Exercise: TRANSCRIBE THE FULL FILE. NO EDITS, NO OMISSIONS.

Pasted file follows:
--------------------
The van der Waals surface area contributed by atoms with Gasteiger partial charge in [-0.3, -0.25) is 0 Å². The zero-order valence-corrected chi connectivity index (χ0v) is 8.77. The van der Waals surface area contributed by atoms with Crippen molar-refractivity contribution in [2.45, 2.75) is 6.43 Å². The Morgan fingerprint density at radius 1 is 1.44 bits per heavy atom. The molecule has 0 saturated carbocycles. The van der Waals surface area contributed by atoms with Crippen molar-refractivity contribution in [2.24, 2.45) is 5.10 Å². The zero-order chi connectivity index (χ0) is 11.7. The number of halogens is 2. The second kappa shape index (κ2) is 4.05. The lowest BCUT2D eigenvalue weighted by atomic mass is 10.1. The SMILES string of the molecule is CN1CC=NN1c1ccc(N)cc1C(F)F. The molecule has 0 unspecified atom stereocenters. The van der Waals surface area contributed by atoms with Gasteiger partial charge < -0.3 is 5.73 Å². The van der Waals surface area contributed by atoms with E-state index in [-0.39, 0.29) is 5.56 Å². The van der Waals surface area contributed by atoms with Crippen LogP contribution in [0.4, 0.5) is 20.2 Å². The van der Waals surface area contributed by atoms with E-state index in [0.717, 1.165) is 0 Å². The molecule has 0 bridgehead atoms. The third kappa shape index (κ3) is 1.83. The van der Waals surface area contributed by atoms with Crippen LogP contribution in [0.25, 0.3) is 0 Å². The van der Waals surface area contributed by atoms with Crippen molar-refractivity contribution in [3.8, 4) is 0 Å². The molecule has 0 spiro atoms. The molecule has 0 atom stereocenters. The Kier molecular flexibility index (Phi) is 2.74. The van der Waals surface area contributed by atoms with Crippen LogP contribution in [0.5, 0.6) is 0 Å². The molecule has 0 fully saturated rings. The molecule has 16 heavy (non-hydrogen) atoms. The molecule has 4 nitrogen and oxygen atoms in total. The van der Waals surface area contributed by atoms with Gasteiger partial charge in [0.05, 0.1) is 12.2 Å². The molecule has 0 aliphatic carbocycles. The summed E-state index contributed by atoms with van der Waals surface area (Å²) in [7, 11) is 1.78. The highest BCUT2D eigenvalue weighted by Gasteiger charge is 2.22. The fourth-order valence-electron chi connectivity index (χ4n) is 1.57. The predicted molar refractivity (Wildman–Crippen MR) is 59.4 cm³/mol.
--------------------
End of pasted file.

The van der Waals surface area contributed by atoms with Gasteiger partial charge in [-0.3, -0.25) is 0 Å². The zero-order valence-corrected chi connectivity index (χ0v) is 8.77. The van der Waals surface area contributed by atoms with Crippen molar-refractivity contribution in [2.45, 2.75) is 6.43 Å². The Morgan fingerprint density at radius 1 is 1.44 bits per heavy atom. The molecule has 0 saturated carbocycles. The van der Waals surface area contributed by atoms with Crippen molar-refractivity contribution in [2.24, 2.45) is 5.10 Å². The zero-order chi connectivity index (χ0) is 11.7. The number of halogens is 2. The second kappa shape index (κ2) is 4.05. The lowest BCUT2D eigenvalue weighted by atomic mass is 10.1. The SMILES string of the molecule is CN1CC=NN1c1ccc(N)cc1C(F)F. The molecule has 0 unspecified atom stereocenters. The van der Waals surface area contributed by atoms with Gasteiger partial charge < -0.3 is 5.73 Å². The van der Waals surface area contributed by atoms with E-state index in [-0.39, 0.29) is 5.56 Å². The van der Waals surface area contributed by atoms with Crippen LogP contribution in [0.4, 0.5) is 20.2 Å². The van der Waals surface area contributed by atoms with E-state index in [0.717, 1.165) is 0 Å². The molecule has 0 bridgehead atoms. The third kappa shape index (κ3) is 1.83. The van der Waals surface area contributed by atoms with Crippen LogP contribution in [0.25, 0.3) is 0 Å². The van der Waals surface area contributed by atoms with Crippen molar-refractivity contribution in [3.8, 4) is 0 Å². The molecule has 0 spiro atoms. The molecule has 0 atom stereocenters. The Kier molecular flexibility index (Phi) is 2.74. The van der Waals surface area contributed by atoms with Crippen LogP contribution in [0.5, 0.6) is 0 Å². The molecule has 0 fully saturated rings. The molecule has 16 heavy (non-hydrogen) atoms. The molecule has 4 nitrogen and oxygen atoms in total. The van der Waals surface area contributed by atoms with Gasteiger partial charge in [0.05, 0.1) is 12.2 Å². The molecule has 0 aliphatic carbocycles. The summed E-state index contributed by atoms with van der Waals surface area (Å²) in [7, 11) is 1.78. The highest BCUT2D eigenvalue weighted by Gasteiger charge is 2.22. The fourth-order valence-electron chi connectivity index (χ4n) is 1.57. The predicted molar refractivity (Wildman–Crippen MR) is 59.4 cm³/mol.